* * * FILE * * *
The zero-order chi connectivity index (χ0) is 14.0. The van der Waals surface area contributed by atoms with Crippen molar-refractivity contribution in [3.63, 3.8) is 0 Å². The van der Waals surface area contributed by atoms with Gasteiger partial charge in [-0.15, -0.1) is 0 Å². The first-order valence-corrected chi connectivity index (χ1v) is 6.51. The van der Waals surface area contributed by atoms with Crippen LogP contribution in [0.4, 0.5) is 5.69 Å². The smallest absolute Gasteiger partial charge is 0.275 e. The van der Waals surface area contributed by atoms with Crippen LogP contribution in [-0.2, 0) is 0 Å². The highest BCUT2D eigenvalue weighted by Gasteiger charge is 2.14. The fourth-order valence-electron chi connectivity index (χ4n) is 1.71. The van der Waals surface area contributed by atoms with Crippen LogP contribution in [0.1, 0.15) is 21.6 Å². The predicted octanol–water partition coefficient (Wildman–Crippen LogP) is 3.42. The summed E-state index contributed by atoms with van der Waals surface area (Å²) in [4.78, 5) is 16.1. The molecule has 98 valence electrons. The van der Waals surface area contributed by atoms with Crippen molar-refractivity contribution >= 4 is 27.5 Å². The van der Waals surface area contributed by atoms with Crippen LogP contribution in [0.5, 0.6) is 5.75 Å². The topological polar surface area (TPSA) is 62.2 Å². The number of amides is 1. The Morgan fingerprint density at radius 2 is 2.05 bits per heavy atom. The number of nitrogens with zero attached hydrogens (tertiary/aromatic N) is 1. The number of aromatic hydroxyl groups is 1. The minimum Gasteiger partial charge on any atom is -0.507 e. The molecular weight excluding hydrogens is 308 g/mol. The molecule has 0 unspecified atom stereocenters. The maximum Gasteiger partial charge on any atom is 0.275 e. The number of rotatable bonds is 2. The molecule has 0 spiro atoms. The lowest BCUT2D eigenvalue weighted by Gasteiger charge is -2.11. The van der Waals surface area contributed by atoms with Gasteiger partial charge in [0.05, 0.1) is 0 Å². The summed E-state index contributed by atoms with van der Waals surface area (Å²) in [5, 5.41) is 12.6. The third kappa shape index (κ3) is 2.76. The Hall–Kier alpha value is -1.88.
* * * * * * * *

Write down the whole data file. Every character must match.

The zero-order chi connectivity index (χ0) is 14.0. The van der Waals surface area contributed by atoms with Crippen molar-refractivity contribution in [3.63, 3.8) is 0 Å². The van der Waals surface area contributed by atoms with Gasteiger partial charge in [-0.15, -0.1) is 0 Å². The first-order valence-corrected chi connectivity index (χ1v) is 6.51. The van der Waals surface area contributed by atoms with Crippen LogP contribution in [0.4, 0.5) is 5.69 Å². The smallest absolute Gasteiger partial charge is 0.275 e. The van der Waals surface area contributed by atoms with Crippen LogP contribution in [-0.2, 0) is 0 Å². The highest BCUT2D eigenvalue weighted by Gasteiger charge is 2.14. The fourth-order valence-electron chi connectivity index (χ4n) is 1.71. The van der Waals surface area contributed by atoms with Crippen LogP contribution in [0.1, 0.15) is 21.6 Å². The predicted octanol–water partition coefficient (Wildman–Crippen LogP) is 3.42. The summed E-state index contributed by atoms with van der Waals surface area (Å²) in [4.78, 5) is 16.1. The molecule has 98 valence electrons. The van der Waals surface area contributed by atoms with Crippen molar-refractivity contribution >= 4 is 27.5 Å². The van der Waals surface area contributed by atoms with Crippen LogP contribution in [0.5, 0.6) is 5.75 Å². The topological polar surface area (TPSA) is 62.2 Å². The number of amides is 1. The Morgan fingerprint density at radius 2 is 2.05 bits per heavy atom. The number of nitrogens with zero attached hydrogens (tertiary/aromatic N) is 1. The number of aromatic hydroxyl groups is 1. The minimum Gasteiger partial charge on any atom is -0.507 e. The molecular weight excluding hydrogens is 308 g/mol. The molecule has 0 unspecified atom stereocenters. The maximum Gasteiger partial charge on any atom is 0.275 e. The number of rotatable bonds is 2. The molecule has 0 spiro atoms. The lowest BCUT2D eigenvalue weighted by Gasteiger charge is -2.11. The van der Waals surface area contributed by atoms with Gasteiger partial charge in [0.05, 0.1) is 0 Å². The summed E-state index contributed by atoms with van der Waals surface area (Å²) in [5, 5.41) is 12.6. The third kappa shape index (κ3) is 2.76. The Hall–Kier alpha value is -1.88.